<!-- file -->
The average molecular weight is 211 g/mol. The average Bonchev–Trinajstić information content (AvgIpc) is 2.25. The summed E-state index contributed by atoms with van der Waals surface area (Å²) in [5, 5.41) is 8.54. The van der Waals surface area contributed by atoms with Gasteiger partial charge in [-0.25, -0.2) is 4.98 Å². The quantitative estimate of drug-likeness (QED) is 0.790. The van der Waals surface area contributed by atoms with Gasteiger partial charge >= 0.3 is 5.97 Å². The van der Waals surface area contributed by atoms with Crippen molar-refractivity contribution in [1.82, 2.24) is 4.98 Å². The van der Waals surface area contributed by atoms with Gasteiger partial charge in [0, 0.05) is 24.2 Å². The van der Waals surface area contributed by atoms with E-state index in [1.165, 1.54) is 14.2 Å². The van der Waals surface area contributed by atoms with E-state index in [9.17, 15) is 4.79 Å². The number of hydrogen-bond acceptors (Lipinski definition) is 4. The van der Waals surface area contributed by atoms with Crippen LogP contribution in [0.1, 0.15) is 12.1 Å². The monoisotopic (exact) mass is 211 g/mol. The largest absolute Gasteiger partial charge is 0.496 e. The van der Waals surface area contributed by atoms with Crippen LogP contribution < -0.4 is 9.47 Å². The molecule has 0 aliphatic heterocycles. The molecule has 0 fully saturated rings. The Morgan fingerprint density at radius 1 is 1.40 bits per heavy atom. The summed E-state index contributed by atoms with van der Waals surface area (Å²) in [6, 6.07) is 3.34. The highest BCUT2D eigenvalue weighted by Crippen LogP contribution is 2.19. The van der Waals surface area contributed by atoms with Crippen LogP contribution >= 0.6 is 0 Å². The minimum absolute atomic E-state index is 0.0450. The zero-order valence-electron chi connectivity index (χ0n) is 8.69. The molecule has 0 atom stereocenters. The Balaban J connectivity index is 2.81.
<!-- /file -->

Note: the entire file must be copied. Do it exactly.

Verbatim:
The average molecular weight is 211 g/mol. The average Bonchev–Trinajstić information content (AvgIpc) is 2.25. The summed E-state index contributed by atoms with van der Waals surface area (Å²) in [5, 5.41) is 8.54. The van der Waals surface area contributed by atoms with Gasteiger partial charge in [-0.25, -0.2) is 4.98 Å². The quantitative estimate of drug-likeness (QED) is 0.790. The van der Waals surface area contributed by atoms with Gasteiger partial charge >= 0.3 is 5.97 Å². The van der Waals surface area contributed by atoms with Crippen molar-refractivity contribution in [1.82, 2.24) is 4.98 Å². The van der Waals surface area contributed by atoms with Gasteiger partial charge in [0, 0.05) is 24.2 Å². The van der Waals surface area contributed by atoms with E-state index in [1.165, 1.54) is 14.2 Å². The van der Waals surface area contributed by atoms with E-state index in [9.17, 15) is 4.79 Å². The number of hydrogen-bond acceptors (Lipinski definition) is 4. The van der Waals surface area contributed by atoms with Crippen LogP contribution in [0.1, 0.15) is 12.1 Å². The monoisotopic (exact) mass is 211 g/mol. The largest absolute Gasteiger partial charge is 0.496 e. The van der Waals surface area contributed by atoms with Crippen LogP contribution < -0.4 is 9.47 Å². The molecule has 0 aliphatic heterocycles. The molecule has 0 fully saturated rings. The Morgan fingerprint density at radius 1 is 1.40 bits per heavy atom. The summed E-state index contributed by atoms with van der Waals surface area (Å²) in [6, 6.07) is 3.34. The highest BCUT2D eigenvalue weighted by Crippen LogP contribution is 2.19. The van der Waals surface area contributed by atoms with Crippen LogP contribution >= 0.6 is 0 Å². The minimum absolute atomic E-state index is 0.0450. The zero-order valence-electron chi connectivity index (χ0n) is 8.69. The molecule has 0 atom stereocenters. The Balaban J connectivity index is 2.81.